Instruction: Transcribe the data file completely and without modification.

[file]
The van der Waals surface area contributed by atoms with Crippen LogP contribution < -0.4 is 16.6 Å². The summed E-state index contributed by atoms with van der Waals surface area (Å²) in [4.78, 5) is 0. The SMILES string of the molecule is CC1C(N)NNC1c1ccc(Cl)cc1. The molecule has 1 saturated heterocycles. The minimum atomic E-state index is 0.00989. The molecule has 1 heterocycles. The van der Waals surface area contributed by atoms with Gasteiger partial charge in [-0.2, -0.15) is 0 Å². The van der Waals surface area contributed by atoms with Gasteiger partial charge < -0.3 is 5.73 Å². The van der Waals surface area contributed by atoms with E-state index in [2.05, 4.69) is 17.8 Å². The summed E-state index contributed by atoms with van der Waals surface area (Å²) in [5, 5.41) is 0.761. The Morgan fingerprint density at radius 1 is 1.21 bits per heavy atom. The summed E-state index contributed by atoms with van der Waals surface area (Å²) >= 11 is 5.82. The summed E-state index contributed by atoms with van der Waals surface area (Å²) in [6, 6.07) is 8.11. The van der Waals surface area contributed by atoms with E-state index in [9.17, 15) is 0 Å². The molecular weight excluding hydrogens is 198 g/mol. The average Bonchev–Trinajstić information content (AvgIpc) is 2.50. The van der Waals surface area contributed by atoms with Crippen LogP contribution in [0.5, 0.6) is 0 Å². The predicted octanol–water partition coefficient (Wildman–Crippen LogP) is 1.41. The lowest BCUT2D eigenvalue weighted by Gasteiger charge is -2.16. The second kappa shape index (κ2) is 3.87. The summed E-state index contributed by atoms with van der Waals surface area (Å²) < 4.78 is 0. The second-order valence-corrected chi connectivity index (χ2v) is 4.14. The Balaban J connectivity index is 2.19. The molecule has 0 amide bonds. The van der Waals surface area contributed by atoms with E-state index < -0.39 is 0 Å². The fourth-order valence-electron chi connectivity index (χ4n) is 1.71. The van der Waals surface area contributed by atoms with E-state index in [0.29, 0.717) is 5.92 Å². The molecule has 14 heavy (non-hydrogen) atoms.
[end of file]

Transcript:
The van der Waals surface area contributed by atoms with Crippen LogP contribution < -0.4 is 16.6 Å². The summed E-state index contributed by atoms with van der Waals surface area (Å²) in [4.78, 5) is 0. The SMILES string of the molecule is CC1C(N)NNC1c1ccc(Cl)cc1. The molecule has 1 saturated heterocycles. The minimum atomic E-state index is 0.00989. The molecule has 1 heterocycles. The van der Waals surface area contributed by atoms with Gasteiger partial charge in [-0.2, -0.15) is 0 Å². The van der Waals surface area contributed by atoms with Gasteiger partial charge < -0.3 is 5.73 Å². The van der Waals surface area contributed by atoms with E-state index in [2.05, 4.69) is 17.8 Å². The summed E-state index contributed by atoms with van der Waals surface area (Å²) in [5, 5.41) is 0.761. The Morgan fingerprint density at radius 1 is 1.21 bits per heavy atom. The summed E-state index contributed by atoms with van der Waals surface area (Å²) >= 11 is 5.82. The summed E-state index contributed by atoms with van der Waals surface area (Å²) in [6, 6.07) is 8.11. The van der Waals surface area contributed by atoms with E-state index in [9.17, 15) is 0 Å². The molecular weight excluding hydrogens is 198 g/mol. The average Bonchev–Trinajstić information content (AvgIpc) is 2.50. The van der Waals surface area contributed by atoms with Crippen LogP contribution in [0.5, 0.6) is 0 Å². The predicted octanol–water partition coefficient (Wildman–Crippen LogP) is 1.41. The lowest BCUT2D eigenvalue weighted by Gasteiger charge is -2.16. The second kappa shape index (κ2) is 3.87. The summed E-state index contributed by atoms with van der Waals surface area (Å²) < 4.78 is 0. The second-order valence-corrected chi connectivity index (χ2v) is 4.14. The Balaban J connectivity index is 2.19. The molecule has 0 amide bonds. The van der Waals surface area contributed by atoms with E-state index < -0.39 is 0 Å². The fourth-order valence-electron chi connectivity index (χ4n) is 1.71. The van der Waals surface area contributed by atoms with E-state index in [0.29, 0.717) is 5.92 Å². The molecule has 14 heavy (non-hydrogen) atoms.